"Virtually every major graphics board vendor has been in the PC Labs doghouse at sometime over the past several years, including ATI, Diamond, Matrox, and Number Nine. They weren't cheating; let's just say they were trying to push their advantages a bit too far." Bill Howard. 'Frontiers of Benchmark Testing'. PC Magazine, June 25th 1996.
Michael M, Editor-in-Chief of PC Magazine was looking at the executive report on the latest graphics benchmarks which were to appear in the June 29th issue. As he got deeper into the summary, his face took on a baffled look. He picked up the phone to call Bill M, Vice President for Technology, and asked him to come by his office with the detailed test results. Five minutes later, they were pouring over the data on Bill's laptop.
What had Michael so puzzled was the Graphics Winmark score of the WinBench performance test for the Pegasus Plumbago card - its top score outperformed the nearest competitor by enough of a margin that it raised a red flag because the informal hands-on tests Michael had done with real applications on the testing machines had given the impression of middle-of-the-road performance. Again he wished that there was a way to produce meaningful test scores using application-based testing; past experiments had shown however that such testing is very susceptible to variations in software version and program modules used. Hence PC Magazine had developed a symthetic test which repeatedly runs through some of the common graphics functions supported by MS Windows. Programs have to use this API since the multi-tasking Windows operating system doesn't allow them to write directly to the display. The benchmark then reports a weighted-average of these iterations as a single score which the lab hoped was a good approximation of in depth performance.
"This isn't another case of Chang modifications to the hardware, is it?" he mused aloud. In the early 80s, Chang, an Engineer in Taiwan had found a way to "fool" CPU benchmark tests by using faster clock crystals so the benchmark code seemingly ran faster. "Those 286es were utter failures in keeping time, but their test results looked great - sometimes as much as 50 percent faster" remembered Bill. Some graphics vendors had tried similar "stunts" recently by patching the Windows Graphical Device Interface. Such "hot-rodding" of the boards, as Billy H a fellow editor calls it, does lead to a 15 percent boost in graphics performance, but makes system calls less reliable and thus is a questionable tactic. "No," replied the VP for Technology, "we had Billy look into this. He suspects it may be a case of caching by the device driver".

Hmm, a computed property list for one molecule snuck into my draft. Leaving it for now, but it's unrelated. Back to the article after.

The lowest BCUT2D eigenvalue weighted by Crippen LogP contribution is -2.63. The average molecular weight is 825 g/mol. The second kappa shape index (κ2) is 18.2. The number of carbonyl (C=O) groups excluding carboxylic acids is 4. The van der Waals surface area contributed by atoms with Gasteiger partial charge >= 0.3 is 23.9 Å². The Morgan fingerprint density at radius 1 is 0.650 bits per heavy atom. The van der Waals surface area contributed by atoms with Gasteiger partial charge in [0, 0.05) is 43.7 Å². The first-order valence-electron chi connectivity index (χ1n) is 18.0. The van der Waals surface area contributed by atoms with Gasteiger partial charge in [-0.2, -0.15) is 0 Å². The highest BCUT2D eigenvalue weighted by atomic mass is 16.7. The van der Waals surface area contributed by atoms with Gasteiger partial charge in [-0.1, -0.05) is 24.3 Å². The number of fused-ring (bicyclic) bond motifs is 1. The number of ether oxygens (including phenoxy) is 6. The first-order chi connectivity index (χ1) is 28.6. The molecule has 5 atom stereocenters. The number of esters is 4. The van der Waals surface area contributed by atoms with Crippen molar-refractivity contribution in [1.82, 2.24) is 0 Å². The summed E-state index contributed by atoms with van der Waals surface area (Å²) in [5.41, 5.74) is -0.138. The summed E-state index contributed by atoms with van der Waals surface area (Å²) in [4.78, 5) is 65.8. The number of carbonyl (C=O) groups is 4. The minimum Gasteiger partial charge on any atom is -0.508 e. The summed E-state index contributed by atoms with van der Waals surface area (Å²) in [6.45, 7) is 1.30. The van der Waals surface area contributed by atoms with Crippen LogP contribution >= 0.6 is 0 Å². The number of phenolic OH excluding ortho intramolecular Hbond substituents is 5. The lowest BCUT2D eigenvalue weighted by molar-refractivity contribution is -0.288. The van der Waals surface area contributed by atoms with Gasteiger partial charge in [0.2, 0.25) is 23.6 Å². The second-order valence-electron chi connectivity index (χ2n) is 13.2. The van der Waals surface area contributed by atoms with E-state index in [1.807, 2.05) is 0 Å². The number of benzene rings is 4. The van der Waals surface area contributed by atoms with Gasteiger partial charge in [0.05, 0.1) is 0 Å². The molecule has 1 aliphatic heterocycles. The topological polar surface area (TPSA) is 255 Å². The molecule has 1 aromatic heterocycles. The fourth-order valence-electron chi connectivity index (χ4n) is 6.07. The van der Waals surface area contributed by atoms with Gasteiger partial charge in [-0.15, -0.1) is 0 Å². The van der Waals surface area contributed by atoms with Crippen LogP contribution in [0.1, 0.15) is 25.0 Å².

"Isn't that a form of optimization?" asked Michael. "Yes," was the reply. "I had Billy explain it to me." And he related that unlike the old framebuffer boards, new graphic adaptors implement some of the common internal windows graphics functions such as area fills and line drawing directly on the video card; the manufacturer's display driver redirects these calls to the specialized hardware instead of running them on the system's CPU. "That must be the unfair acceleration some vendors complained to me about" interjected Michael. "No," was the response, "they pretty much all do that nowadays. The letters you got expressed concern about optimizations from ATI and Weitek that involve caching parts of the screen image in unused video memory". He went on to explain that bypassing system memory and thus repeat trips across the system bus provided substantial savings, especially with BitBlt operations which involve moving an image across the screen. But it is controversial because it benefits only a selected category of applications like Paint.
"Hmm" grunted Bill; "this could tempt some vendors to perform empty optimizations". He meant that an unscrupulous manufacturer could program the device driver to watch the board for an in-place redraw request of the same bitmapped image, and to immediately return the function call without actually doing the re-write. Such a scenario would only occur in a benchmark testing situation. "Why don't you set up a conference call with Pegasus. Let's see if they can explain this surprise finish."
When John T. was paged by his secretary that the PC Labs wanted to talk to him, he didn't know whether he should be worried or relieved. He had been expecting this call for a while now. When he was made Project Manager of the Plumbago card sixteen months earlier, the Chief Engineer had made it clear to him that the future of the company might be riding on the success of this card and that he expected an end- product that would do the same for the 3-D market as their Vodoun card did for the 2-D line. The Plumbago was to be built around the AGX-014 chip manufactured by IIT, but others where using the same chipset, so John was looking for an added advantage to outperform the competition. The obvious place to concentrate on was the graphics device driver - the extension of the operating system that controls the video card and takes advantage of its proprietary opcodes and memory. Whereas a good driver can do very little to overcome the limitations of the hardware, a badly designed driver can cause an excellent device to underperform by failing to take advantage of its power. Device drivers often continue to be tweaked long after the hardware is released.